Assistant Professor, BCMB
Office: Mossman 414, (865-974-4085)
Lab: Mossman 420C
Ph.D. Bioinformatics, Zhejiang University, Hangzhou, China
The overarching goal of the lab is to understand the mechanism and function of programmed DNA elimination, a unique form of DNA loss, chromosome end remodeling, and gene silencing. Genome integrity and its maintenance are essential to an organism. Although genome changes can enable variation, flexibility, and evolution, large-scale genome changes, such as chromosome breaks and DNA loss are often detrimental to organisms and lead to diseases, including cancer. However, there are exceptions in nature to this genome constancy rule. In a few organisms, including some parasitic nematodes (intestinal worms) and copepods (small crustaceans), regulated chromosome breaks and DNA loss is a physiological process during early development. This large-scale DNA loss is known as programmed DNA elimination. DNA elimination occurs only in somatic cells, not the germline, leading to a smaller somatic genome. Our previous studies demonstrated that in the nematode Ascaris, ~1,000 germline-expressed genes are lost during DNA elimination, suggesting that DNA elimination is a novel form of gene silencing in somatic cells.
Our lab is using biochemistry, genomics and bioinformatics, cellular and molecular biology tools to study this fundamental biological process that occurs in a broad spectrum of invertebrates and vertebrates. Using the nematode Ascaris and copepod Mesocyclops edax as model systems, we are trying to address outstanding questions related to DNA elimination, including 1). How are the break sites recognized and defined? 2). How are the DNA double-stranded breaks made? 3). How are the DNA break ends processed and repaired? and 4). How is the eliminated DNA degraded? DNA break and repair mechanisms are essential to genome stability and maintenance. Understanding the physiological process of the DNA elimination may provide novel insights into DNA break and repair mechanisms that may facilitate a better understanding of DNA break and loss in diseases.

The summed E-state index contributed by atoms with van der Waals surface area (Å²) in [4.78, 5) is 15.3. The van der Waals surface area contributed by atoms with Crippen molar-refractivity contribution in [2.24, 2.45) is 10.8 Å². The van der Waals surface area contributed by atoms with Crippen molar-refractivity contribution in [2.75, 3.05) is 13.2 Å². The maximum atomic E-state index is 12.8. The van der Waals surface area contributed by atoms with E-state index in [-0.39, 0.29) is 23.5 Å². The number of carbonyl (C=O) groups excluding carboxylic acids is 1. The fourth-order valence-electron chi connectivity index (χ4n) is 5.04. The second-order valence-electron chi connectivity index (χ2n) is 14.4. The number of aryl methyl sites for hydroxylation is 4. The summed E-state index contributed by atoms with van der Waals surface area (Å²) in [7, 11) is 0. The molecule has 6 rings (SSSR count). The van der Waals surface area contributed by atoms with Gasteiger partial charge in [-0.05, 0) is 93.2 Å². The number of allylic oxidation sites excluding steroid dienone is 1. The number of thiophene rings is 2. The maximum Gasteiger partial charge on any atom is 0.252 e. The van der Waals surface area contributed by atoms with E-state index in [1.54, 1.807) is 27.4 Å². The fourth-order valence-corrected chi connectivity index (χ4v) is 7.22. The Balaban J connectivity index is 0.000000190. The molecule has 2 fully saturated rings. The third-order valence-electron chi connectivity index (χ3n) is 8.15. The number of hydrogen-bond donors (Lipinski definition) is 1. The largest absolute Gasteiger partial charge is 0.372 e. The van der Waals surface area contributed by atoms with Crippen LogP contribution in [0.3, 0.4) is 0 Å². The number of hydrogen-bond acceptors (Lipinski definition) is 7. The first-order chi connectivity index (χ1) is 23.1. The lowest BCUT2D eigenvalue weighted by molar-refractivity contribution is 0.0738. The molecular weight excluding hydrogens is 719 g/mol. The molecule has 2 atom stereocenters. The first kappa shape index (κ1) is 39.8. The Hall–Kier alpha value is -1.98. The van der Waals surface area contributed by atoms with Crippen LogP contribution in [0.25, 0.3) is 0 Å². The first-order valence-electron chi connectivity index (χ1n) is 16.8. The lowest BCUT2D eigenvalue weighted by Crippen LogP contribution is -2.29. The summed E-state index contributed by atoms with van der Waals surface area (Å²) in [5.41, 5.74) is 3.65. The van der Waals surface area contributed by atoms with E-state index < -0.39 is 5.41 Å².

The parasitic nematode Ascaris remains a significant health problem in many parts of the world, infecting close to a billion people, many of them children, leading to significant morbidity. The related dog/cat parasitic nematode Toxocara, causing human toxocariasis, also is increasingly being recognized as a significant public health problem in the United States. Our genomics and molecular studies on these parasites will also provide new information and insights into parasitic nematode chromosomes and chromatin organization, RNA transcription, DNA replication, DNA breaks and telomere healing. Insights into these biological processes may identify novel molecular processes that could be potential drug targets in parasitic nematodes.
(Underlined- undergraduate students; ‡- Graduate students)
Wang J*, Gao S, Mostovoy Y, Kang Y, Zagoskin M, Sun Y, Zhang B, White LK, Easton A, Nutman TB, Kwok PY, Hu S, Nielsen MK, Davis RE*: Comparative Genome Analysis of Programmed DNA Elimination in Nematodes. (*Corresponding authors). Genome Research 2017, 27:2001-14
Kang Y*, Wang J*, Neff A, Kratzer S, Kimura H and Davis RE. Differential Chromosomal Localization of Centromeric Histone CENP-A Contributes to Nematode Programmed DNA Elimination. Cell Reports, 2016, 16: 2308-2316 (* Co-first author).
Wang J*, Garrey J*, Davis RE: Transcription in pronuclei and one- to four-cell embryos drives early development in a nematode. Current Biology 2014, 24:124-133. (* These authors contributed equally)
Wang J*, Davis RE*: Programmed DNA elimination in multicellular organisms. Current Opinion in Genetics & Development 2014, 27:26-34. (* Corresponding authors)
Wang J, Mitreva M, Berriman M, Thorne A, Magrini V, Koutsovoulos G, Kumar S, Blaxter ML, Davis RE: Silencing of germline-expressed genes by DNA elimination in somatic cells. Developmental Cell 2012, 23:1072-1080.
Wang J, Czech B, Crunk A, Wallace A, Mitreva M, Hannon GJ, Davis RE: Deep small RNA sequencing from the nematode Ascaris reveals conservation, functional diversification, and novel developmental profiles. Genome Research 2011, 21:1462-1477.